Similar to the trends we are seeing in personalized or tailored medicine, perhaps the idea of end-user profiling in medical imaging may be what lies ahead using human factors principles to design viewing systems and take into account the uniqueness of each individual end-user [95,96]. Medical imaging specialists differ from each other in a variety of ways, including their clinical experience, education, training, demographics, and specific job requirements. Other factors that contribute to inter-observer variability but are rarely studied include technology proclivity, personality, intelligence, emotional state, and sensory and motor skills. Perhaps we need to consider all of these when attempting to understand and optimize the digital reading environment and design and optimize systems (not just devices) that foster and facilitate efficient use of technologies that lead to quality interpretations of the wide variety of digital images radiologists and pathologists of the future will encounter. If we always keep in mind the cognitive, perceptual and physical capabilities (and limitations) of medical imagers as we design reading environments and technologies, we can improve patient care and maintain the health and well-being of the medical professionals.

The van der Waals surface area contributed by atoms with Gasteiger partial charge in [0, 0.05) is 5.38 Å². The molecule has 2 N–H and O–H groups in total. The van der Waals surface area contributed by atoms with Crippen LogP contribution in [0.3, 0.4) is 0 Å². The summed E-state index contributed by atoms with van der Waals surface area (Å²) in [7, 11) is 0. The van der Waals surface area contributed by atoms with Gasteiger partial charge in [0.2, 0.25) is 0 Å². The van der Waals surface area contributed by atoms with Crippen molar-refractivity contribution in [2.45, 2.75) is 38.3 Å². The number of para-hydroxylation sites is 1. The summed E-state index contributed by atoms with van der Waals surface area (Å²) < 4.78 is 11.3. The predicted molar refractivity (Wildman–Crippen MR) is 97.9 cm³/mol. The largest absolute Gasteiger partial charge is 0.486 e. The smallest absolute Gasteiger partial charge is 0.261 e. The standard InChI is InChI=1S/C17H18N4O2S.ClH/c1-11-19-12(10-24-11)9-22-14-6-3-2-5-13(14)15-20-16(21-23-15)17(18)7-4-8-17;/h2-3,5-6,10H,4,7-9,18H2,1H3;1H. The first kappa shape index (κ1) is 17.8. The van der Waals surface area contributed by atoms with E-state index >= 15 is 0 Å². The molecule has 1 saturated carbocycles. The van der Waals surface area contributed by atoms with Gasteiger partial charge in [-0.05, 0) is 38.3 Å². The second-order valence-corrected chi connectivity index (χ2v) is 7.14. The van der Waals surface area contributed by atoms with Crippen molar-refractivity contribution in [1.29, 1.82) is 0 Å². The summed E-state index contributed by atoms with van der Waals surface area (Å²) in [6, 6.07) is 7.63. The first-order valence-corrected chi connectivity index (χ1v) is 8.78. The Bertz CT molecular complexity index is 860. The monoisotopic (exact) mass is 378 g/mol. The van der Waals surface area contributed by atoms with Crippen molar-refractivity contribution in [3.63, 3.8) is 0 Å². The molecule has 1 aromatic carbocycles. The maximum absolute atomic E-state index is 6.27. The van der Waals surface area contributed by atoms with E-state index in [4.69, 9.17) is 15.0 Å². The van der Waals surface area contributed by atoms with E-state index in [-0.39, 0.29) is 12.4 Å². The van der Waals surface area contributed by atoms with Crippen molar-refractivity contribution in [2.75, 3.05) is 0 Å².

Conflicts of Interest

The author declare no conflict of interest.